On one of these days (perhaps induced by sleep deprivation) I declared Sunny litter box trained and did not confine him to the bathroom that night. Annie and I went off to bed, shut the door to our room, and slept straight through to morning. I woke to discover my down comforter, which seems to reside on a living room couch, covered in diarrhea. Dear God, surely I am made for more than picking up poop! I already had to clean Piper’s litter box, Sunny’s litter box and litter box surroundings (I think sometimes he hangs his butt out over the edge), and pick up after Annie when we go for a walk. And now this! I recovered from my melt down, cleaned up and returned Sunny to the bathroom to pay for my parenting mistakes.

Friday was another day. By then Annie was rather used to traversing the house attached to my hip, and Piper had stopped hissing. Annie no longer acted as if she would die if she didn’t get to eat Sunny, but like she might simply stroke-out instead. Meanwhile Sunny got promoted to larger digs, back to my study, and John’s bathroom got a thorough cleaning so that it would be ready for his return.

On Saturday I came to the conclusion that all of our lives would be much less stressful if instead of having the four of us simultaneously occupy the living room, I rotated who was allowed in at any given time. Being the epitome of queenly behavior, Piper was always welcome, as was I. Annie and Sunny got to take turns.

By Sunday I was even better at this rotation scheduling and was able to enjoy more discoveries about Sunny. I watched him and Piper play chase and hide-and-seek. Piper and I used to play those games! I learned just how much Sunny likes his belly rubbed, his face nuzzled and his paws played with. I got to rub Annie’s tummy again, too, because she wasn’t always sitting in wait for Sunny. The vet warned me to keep a close eye on Annie until Sunny is bigger than a rat and can defend himself against Ann's inescable terrier genetics. And I will.

I also have more time for myself. Today I finished writing my last final exam for the semester, selected new textbooks for the fall, and had enough energy to lengthen my run to two miles. And those t-shirts? They are once again clean and fresh smelling, and I’m almost half way through turning them into a t-shirt quilt for John. Now that should be enough to make him forgive Sunny, don’t you think?

Monday, May 08, 2006


There is a picture of me as a child, about four years old, sitting on our avocado-colored linoleum kitchen floor, surrounded by kittens, with a huge smile on my face. The perceptive among you may see an animal lover. Apparently you should also see a sucker for stray cats and dogs.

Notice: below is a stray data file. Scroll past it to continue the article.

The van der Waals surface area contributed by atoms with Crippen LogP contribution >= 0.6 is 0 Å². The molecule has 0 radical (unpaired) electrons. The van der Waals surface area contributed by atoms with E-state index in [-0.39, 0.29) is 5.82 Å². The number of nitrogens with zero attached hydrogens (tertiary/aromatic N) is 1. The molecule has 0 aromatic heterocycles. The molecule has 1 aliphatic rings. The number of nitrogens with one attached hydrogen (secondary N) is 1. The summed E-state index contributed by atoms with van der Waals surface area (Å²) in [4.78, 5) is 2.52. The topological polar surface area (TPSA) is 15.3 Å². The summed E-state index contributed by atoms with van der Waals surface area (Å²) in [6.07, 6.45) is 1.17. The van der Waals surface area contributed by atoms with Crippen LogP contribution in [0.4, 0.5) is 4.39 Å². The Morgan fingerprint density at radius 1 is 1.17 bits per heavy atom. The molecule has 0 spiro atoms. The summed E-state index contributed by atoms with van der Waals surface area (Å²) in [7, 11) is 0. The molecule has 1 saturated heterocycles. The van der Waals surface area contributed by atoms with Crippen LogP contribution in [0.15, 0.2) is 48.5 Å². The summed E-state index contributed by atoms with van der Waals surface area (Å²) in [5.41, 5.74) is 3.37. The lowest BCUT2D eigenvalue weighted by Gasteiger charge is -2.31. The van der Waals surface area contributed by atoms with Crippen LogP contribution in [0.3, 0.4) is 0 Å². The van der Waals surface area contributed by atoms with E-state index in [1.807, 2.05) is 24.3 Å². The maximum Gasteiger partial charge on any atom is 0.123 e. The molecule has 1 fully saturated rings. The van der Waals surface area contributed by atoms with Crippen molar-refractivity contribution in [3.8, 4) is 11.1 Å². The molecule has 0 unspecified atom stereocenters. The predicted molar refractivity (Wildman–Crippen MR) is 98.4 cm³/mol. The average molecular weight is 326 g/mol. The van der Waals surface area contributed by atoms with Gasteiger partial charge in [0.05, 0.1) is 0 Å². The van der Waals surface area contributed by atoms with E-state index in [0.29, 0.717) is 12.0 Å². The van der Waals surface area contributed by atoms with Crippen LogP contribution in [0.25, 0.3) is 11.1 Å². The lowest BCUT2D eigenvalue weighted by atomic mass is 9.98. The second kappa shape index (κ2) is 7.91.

Saturday morning began with a predawn trip to the airport to send John off to Spain. When I got home I rummaged through the garage for some odds and ends and began setting up for the neighborhood garage sale. The day went well: I brought in over a hundred dollars and managed to only spend five at my neighbor’s. (I couldn’t believe she was selling a hand-thrown gorgeously glazed vase for only $2!)

Just as I was packing up for the day, marking “Free” on a few remaining items, my neighbor appeared holding a mewing, shaking, skinny black kitten. “One of our customers found this wandering in the street. KK, this one has your name written all over it.” This is the same woman who saved my life two weeks ago. I growled.

I refused. I resisted. I swore. I begged and pleaded. And now there’s a black cat sleeping in John’s bathroom.

The neighborhood kids named him Sunshine, and I call him Sunny for short. He’s got Annie, Piper and myself all spellbound. He gallops across the wooden floors; he spins, lunges, and practically flies when he’s attacking a string or a ball with a bell in it. And then he curls up in my arms, purrs so loud you can hear him across the room, and falls asleep with his feet sticking up in the air.

Of course John has no idea there’s a cat sleeping in his bathroom. I wonder what he’ll think when he reads this.

Friday, May 05, 2006

Running for (not from) a Wedding

It’s time to get in shape. To stop fooling around. To burn off this belly and slim down that rear end. (In a massive Freudian slip John called them “chubby cheeks” when he swears what he meant to say was chilly cheeks. He’s still suffering for that one.) The reason for all this? I’m getting married in three months and I have bought myself a stunning, slinky wedding dress. The kind that doesn’t look good with bulging bellies and butt beneath it.

My first step was to lay in all the right equipment. I went to the running store and bought two new pair of shoes. It’s best to rotate them you know, a different pair every day. During my running hiatus my old pair were co-opted for gardening. Then I bought a couple of pretty running outfits and a variety of new socks. I am on the way to a new me, I felt. But first, I needed a stop at McDonalds for a quarter-pounder combo meal, supersized. And of course, after that I needed a nap.

Later this afternoon I put on all my new gear. I had forgotten how good new clothes make a girl feel. I’ve been so busy buying things like a maid, wedding invitations, a new bathroom and termite tenting that I forgot all about the power of clothes shopping to lift one’s spirits. Anyway, I got decked out in over a hundred dollars worth of sparkly, scientifically engineered fabrics and went for a run. A whole mile and a half.

But I’ve got to start somewhere. BTW I found a simple little internet site that lets you chart your progress and keep you motivated. Remember the President’s Physical Fitness Program that we participated in at grade school? Well, it’s still around. And now they have a website for grown-ups.